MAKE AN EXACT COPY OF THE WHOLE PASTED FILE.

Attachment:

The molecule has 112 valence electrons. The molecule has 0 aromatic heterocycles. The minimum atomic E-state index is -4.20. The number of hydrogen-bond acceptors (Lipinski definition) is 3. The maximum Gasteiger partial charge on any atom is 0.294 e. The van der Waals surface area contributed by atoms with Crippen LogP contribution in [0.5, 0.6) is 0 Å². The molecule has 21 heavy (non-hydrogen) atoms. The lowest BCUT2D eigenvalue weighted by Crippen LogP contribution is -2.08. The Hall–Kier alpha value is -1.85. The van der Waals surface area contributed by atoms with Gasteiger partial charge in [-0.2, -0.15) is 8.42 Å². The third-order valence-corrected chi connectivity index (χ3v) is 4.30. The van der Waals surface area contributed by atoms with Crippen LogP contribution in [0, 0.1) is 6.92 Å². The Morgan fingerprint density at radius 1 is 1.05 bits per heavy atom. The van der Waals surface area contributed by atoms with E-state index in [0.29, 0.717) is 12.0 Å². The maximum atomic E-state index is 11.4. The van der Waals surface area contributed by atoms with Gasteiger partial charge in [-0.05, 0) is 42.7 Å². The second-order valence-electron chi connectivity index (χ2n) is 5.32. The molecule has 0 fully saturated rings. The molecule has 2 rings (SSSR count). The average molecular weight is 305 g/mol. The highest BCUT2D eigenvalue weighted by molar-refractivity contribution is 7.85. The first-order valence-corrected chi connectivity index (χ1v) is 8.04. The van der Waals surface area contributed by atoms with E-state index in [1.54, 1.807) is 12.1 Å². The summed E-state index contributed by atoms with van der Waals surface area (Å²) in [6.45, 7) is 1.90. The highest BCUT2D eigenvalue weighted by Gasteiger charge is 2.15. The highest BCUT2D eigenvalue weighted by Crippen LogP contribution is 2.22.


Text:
The molecule has 112 valence electrons. The molecule has 0 aromatic heterocycles. The minimum atomic E-state index is -4.20. The number of hydrogen-bond acceptors (Lipinski definition) is 3. The maximum Gasteiger partial charge on any atom is 0.294 e. The van der Waals surface area contributed by atoms with Crippen LogP contribution in [0.5, 0.6) is 0 Å². The molecule has 21 heavy (non-hydrogen) atoms. The lowest BCUT2D eigenvalue weighted by Crippen LogP contribution is -2.08. The Hall–Kier alpha value is -1.85. The van der Waals surface area contributed by atoms with Gasteiger partial charge in [-0.2, -0.15) is 8.42 Å². The third-order valence-corrected chi connectivity index (χ3v) is 4.30. The van der Waals surface area contributed by atoms with Crippen LogP contribution in [0, 0.1) is 6.92 Å². The Morgan fingerprint density at radius 1 is 1.05 bits per heavy atom. The van der Waals surface area contributed by atoms with E-state index in [0.29, 0.717) is 12.0 Å². The maximum atomic E-state index is 11.4. The van der Waals surface area contributed by atoms with Gasteiger partial charge in [-0.05, 0) is 42.7 Å². The second-order valence-electron chi connectivity index (χ2n) is 5.32. The molecule has 0 fully saturated rings. The molecule has 2 rings (SSSR count). The average molecular weight is 305 g/mol. The highest BCUT2D eigenvalue weighted by molar-refractivity contribution is 7.85. The first-order valence-corrected chi connectivity index (χ1v) is 8.04. The van der Waals surface area contributed by atoms with E-state index in [1.54, 1.807) is 12.1 Å². The summed E-state index contributed by atoms with van der Waals surface area (Å²) in [6.45, 7) is 1.90. The highest BCUT2D eigenvalue weighted by Gasteiger charge is 2.15. The highest BCUT2D eigenvalue weighted by Crippen LogP contribution is 2.22.